Orthodoxy And The Boston Globe
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Orthodoxy And The Boston Globe

Associate Editor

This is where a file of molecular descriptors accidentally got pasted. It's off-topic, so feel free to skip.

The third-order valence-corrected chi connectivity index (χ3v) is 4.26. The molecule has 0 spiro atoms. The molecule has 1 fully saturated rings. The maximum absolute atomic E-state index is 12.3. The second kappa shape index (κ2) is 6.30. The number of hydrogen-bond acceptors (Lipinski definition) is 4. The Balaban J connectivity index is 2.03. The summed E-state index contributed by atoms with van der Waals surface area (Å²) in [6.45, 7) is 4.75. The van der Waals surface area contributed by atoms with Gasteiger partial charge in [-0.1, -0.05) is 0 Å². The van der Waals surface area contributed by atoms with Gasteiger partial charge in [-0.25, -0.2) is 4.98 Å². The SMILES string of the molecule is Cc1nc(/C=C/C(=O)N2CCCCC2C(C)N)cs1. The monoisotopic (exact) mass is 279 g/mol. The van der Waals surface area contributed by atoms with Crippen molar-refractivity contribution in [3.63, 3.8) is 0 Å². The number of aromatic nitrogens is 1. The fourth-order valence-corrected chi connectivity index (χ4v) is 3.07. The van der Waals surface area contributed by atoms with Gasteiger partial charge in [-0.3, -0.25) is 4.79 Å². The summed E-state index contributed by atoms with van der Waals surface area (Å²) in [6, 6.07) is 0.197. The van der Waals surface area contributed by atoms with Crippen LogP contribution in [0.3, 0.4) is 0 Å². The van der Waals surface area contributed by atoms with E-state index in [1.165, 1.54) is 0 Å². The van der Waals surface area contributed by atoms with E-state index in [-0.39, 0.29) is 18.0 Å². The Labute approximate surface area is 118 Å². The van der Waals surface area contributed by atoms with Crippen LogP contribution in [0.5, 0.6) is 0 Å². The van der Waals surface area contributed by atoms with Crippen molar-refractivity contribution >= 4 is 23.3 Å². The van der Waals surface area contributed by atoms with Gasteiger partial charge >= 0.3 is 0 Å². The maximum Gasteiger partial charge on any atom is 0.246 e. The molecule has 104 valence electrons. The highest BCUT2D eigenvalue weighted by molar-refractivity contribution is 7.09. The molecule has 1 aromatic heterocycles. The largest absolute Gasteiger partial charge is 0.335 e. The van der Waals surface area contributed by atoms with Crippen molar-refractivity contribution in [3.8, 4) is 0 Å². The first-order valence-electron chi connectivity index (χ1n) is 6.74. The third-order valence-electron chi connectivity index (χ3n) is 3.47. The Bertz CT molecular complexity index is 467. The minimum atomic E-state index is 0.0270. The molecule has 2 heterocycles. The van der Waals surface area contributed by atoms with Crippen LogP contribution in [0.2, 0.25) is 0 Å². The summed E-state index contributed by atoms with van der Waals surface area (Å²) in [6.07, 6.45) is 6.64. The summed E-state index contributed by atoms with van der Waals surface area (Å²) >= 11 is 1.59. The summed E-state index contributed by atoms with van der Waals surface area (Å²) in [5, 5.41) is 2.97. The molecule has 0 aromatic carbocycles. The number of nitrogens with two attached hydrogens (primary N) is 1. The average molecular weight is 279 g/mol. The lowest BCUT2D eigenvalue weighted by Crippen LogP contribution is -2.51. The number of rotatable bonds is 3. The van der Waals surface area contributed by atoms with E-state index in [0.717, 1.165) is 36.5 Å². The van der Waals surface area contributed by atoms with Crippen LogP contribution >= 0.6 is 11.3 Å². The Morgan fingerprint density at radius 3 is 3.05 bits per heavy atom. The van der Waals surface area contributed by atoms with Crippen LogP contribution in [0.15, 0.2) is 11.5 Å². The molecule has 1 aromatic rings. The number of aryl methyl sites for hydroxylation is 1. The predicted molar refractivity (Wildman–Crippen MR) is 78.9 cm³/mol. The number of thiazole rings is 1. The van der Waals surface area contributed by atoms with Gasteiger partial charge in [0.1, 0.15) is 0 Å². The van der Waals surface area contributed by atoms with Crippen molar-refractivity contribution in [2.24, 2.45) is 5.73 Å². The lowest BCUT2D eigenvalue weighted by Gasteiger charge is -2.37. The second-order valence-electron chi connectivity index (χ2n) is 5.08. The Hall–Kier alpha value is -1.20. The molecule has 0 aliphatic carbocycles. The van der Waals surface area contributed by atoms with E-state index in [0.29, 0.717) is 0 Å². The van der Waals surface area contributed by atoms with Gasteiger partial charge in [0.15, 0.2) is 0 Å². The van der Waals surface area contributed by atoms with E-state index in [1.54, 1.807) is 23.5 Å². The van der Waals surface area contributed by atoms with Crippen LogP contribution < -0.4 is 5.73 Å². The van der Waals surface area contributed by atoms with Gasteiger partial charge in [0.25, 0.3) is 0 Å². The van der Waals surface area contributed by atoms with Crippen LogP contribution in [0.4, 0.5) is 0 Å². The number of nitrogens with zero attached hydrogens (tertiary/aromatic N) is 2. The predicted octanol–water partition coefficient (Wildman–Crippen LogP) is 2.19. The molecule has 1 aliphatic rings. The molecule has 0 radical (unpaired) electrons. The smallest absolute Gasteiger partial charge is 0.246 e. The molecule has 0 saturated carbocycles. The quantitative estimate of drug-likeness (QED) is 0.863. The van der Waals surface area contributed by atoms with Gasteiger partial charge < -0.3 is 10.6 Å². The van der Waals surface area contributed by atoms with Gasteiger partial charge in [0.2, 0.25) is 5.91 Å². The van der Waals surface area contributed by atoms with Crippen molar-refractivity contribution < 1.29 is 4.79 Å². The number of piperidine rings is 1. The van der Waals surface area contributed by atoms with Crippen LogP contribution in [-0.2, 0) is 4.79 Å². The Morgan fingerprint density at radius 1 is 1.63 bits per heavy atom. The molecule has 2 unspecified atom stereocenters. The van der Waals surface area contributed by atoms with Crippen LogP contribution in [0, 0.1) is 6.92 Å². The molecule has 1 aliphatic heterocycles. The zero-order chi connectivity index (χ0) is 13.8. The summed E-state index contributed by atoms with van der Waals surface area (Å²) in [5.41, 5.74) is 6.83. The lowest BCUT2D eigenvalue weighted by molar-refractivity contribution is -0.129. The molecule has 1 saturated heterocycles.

The New York Times ran a front-page story in its Metro section on Monday questioning the intrusiveness of The New York Postís right-wing ideology upon its news coverage. But the media story of the month centers not on the Post but on an identical challenge to The Boston Globe, which is owned by The Times: How much did left-wing ideology, or anti-Orthodoxy, have to do with the four-month suspension of conservative columnist, and Orthodox Jew, Jeff Jacoby?The Globe doesnít accuse Jacoby of plagiarism but ìserious journalistic misconductî for not admitting that his Independence Day column (July 3) was based on an unoriginal concept.Jacoby rewrote an old patriotic legend about the sufferings of the signers of the Declaration of Independence. This had been the subject of Paul Harveyís ìThe Rest of the Storyî radio feature as far back as the 1950s; a signed piece several years ago by Rush Limbaugh Jr., father of radioís more famous Rush; and even a speech in the House of Representatives. Jacoby thought the subject was in the public domain.Howard Kurtz, media critic of The Washington Post, writes that Jacobyís problems may go beyond the column at hand (July 11), with Jacobyís editor saying, ìThere have even been whispers of anti-Semitism.î The issue, better phrased, is anti-Orthodoxy, as liberal Jews at the liberal Globe havenít had problems.ìThere was one shomer Shabbos Jew on the staff of the Boston Globe and heís the one who got this draconian sentence,î Jacoby told The Jewish Week. ìI think it was probably easier to do this to someone like me, since I tend to be different from the norm at the Globe.îJacoby said he based several controversial columns, such as those criticizing unwed mothers and gay activists, on his Orthodox beliefs. The Globe ombudsman, Jack Thomas, wrote as far back as 1997 that Jacobyís columns, particularly about gays, were a ìhigh price to pay for freedom of the press.î After the July 7 suspension, the ombudsman advocated that Jacoby be stripped of his column altogether and sent out to cover unwed mothers and gay teenagers so he might ìlearn something about lifeî (July 17).Kurtz writes that Jacobyís penalty was ìso harsh ó for what many Globe staffers see as a minor infraction ó that some rushed yesterday to defend a man with whom they rarely agree.îKurtz quotes Globe columnist Steve Bailey: ìThe guyís opinions were never welcomed in this building from day one.îDan Kennedy, media critic for the left-wing Boston Phoenix, writes that Jacobyís columnís have been ìwell researched and well written … and never mind that I rarely agree with himî (July 13-20). Yet, Jacobyís reward, ìhas been to be treated like a pariah by those who oppose his politics.îKennedy quotes Globe Living/Arts columnist Alex Beam: ìIíve always been saddened by the fact that heís ostracized at the paper. I just feel that the Globe has always held Jeff at a big distance and treated him differently, certainly as compared with our more socially acceptable columnists.îWhatís fascinating in this Internet era is that Jacoby didnít crib from a signed article on the fate of the signers but from what Slate calls ìphantom e-mails,î those often kitschy and unverified anecdotes that get forwarded from friend to friend across cyberspace without anyone actually knowing the original source. Jacoby acknowledged that his July 3 column was inspired by this phantom source, and he said so in an e-mail of his own that he forwarded, along with his controversial column, to nearly 100 friends and journalists prior to the column running in the Globe. However, he didnít acknowledge the phantom e-mail in the published column itself.The Washington Times editorial (July 24) noted, regarding Jacoby: ìWhy, just last Friday, The New York Times, flagship paper of the company that owns the Globe, ran a typical assortment of corrections,î including an editorís note about an obituary (June 27) of a British woman named Vera Atkins. The Times admitted, ìIt seems that the newspaperís obituary included unattributed materialî from a previously published obituary of Atkins that ran in the Times of London.The New York Times thought an editorís note sufficed, while Jacoby told The Jewish Week that the Globe denied his request for an after-the-fact admission of his own.Lance Morrow, writing on Timeís Web site (July 20), and picked up by CNN.com, said: ìOrthodoxy tends to make people lazy, stale, and stupid.î No, not Jewish Orthodoxy but the orthodoxy of ìsmug, unexamined left-wing assumption, which is just as unhealthy as smug, unexamined right-wing assumption.î Morrow called Jacoby ìa thoughtful man whose own orthodoxy at least went against the drearily predictable grain of the paper.îJacobyís material about the founders, writes Morrow, ìwas all in the public domain. … I once wrote an essay for Time in which, without attribution, I referred to ëthe hobgoblin of little minds.í I had at least a dozen people write to me and say, ëYou plagiarist! Ralph Waldo Emerson said, ëconsistency is the hobgoblin of little minds.í I wrote back and said, ëGee, I assumed the reader would know the Emerson line. Suppose Iíd written ëTo be or not to be.í Would I need the attribution to Shakespeare?í Jacobyís offense is a little like that.îKennedy of the Boston Phoenix explains that the Globe has a new publisher, Richard Gilman, ìa New York Times Company veteran brought in last summer to replace Ben Taylor [who was] unceremoniously dumped amid whispers that New York was furious over his indecisive handlingî of two Globe columnists who were caught fabricating and plagiarizing in 1998.Kennedy says that the new Globe bosses ìmay well have figured ó given the Globeís recent past ó that overwhelming retribution was both prudent and necessary. But youíve got to wonder about what sort of precedent theyíve established, and who might be the next to run afoul of it.î